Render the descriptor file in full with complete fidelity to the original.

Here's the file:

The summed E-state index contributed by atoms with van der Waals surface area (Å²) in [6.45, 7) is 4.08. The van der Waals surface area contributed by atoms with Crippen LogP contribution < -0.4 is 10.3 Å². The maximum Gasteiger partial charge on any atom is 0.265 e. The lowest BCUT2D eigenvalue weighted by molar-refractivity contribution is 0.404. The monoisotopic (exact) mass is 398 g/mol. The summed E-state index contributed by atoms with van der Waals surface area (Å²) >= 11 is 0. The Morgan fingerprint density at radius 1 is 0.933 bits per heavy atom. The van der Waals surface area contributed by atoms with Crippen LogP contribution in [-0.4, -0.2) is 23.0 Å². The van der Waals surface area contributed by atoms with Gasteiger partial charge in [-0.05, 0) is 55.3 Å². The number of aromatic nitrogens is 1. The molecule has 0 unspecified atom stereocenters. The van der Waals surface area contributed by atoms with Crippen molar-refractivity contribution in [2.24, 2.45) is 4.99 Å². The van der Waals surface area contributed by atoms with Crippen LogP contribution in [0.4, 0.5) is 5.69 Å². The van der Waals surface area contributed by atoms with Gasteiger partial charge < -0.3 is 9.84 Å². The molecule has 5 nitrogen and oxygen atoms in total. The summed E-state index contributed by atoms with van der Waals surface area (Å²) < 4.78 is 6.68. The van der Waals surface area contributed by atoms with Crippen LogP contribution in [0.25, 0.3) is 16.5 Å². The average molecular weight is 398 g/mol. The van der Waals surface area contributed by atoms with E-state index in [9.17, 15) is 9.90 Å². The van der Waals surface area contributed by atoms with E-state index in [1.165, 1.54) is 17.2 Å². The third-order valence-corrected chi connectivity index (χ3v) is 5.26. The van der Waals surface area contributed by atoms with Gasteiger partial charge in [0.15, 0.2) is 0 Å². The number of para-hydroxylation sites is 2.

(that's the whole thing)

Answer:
The summed E-state index contributed by atoms with van der Waals surface area (Å²) in [6.45, 7) is 4.08. The van der Waals surface area contributed by atoms with Crippen LogP contribution < -0.4 is 10.3 Å². The maximum Gasteiger partial charge on any atom is 0.265 e. The lowest BCUT2D eigenvalue weighted by molar-refractivity contribution is 0.404. The monoisotopic (exact) mass is 398 g/mol. The summed E-state index contributed by atoms with van der Waals surface area (Å²) >= 11 is 0. The Morgan fingerprint density at radius 1 is 0.933 bits per heavy atom. The van der Waals surface area contributed by atoms with Crippen LogP contribution in [-0.4, -0.2) is 23.0 Å². The van der Waals surface area contributed by atoms with Gasteiger partial charge in [-0.05, 0) is 55.3 Å². The number of aromatic nitrogens is 1. The molecule has 0 unspecified atom stereocenters. The van der Waals surface area contributed by atoms with Crippen molar-refractivity contribution in [2.24, 2.45) is 4.99 Å². The van der Waals surface area contributed by atoms with Crippen LogP contribution in [0.4, 0.5) is 5.69 Å². The van der Waals surface area contributed by atoms with Gasteiger partial charge < -0.3 is 9.84 Å². The molecule has 5 nitrogen and oxygen atoms in total. The summed E-state index contributed by atoms with van der Waals surface area (Å²) < 4.78 is 6.68. The van der Waals surface area contributed by atoms with Crippen LogP contribution in [0.25, 0.3) is 16.5 Å². The average molecular weight is 398 g/mol. The van der Waals surface area contributed by atoms with E-state index in [9.17, 15) is 9.90 Å². The van der Waals surface area contributed by atoms with E-state index in [1.165, 1.54) is 17.2 Å². The third-order valence-corrected chi connectivity index (χ3v) is 5.26. The van der Waals surface area contributed by atoms with Gasteiger partial charge in [0.15, 0.2) is 0 Å². The number of para-hydroxylation sites is 2.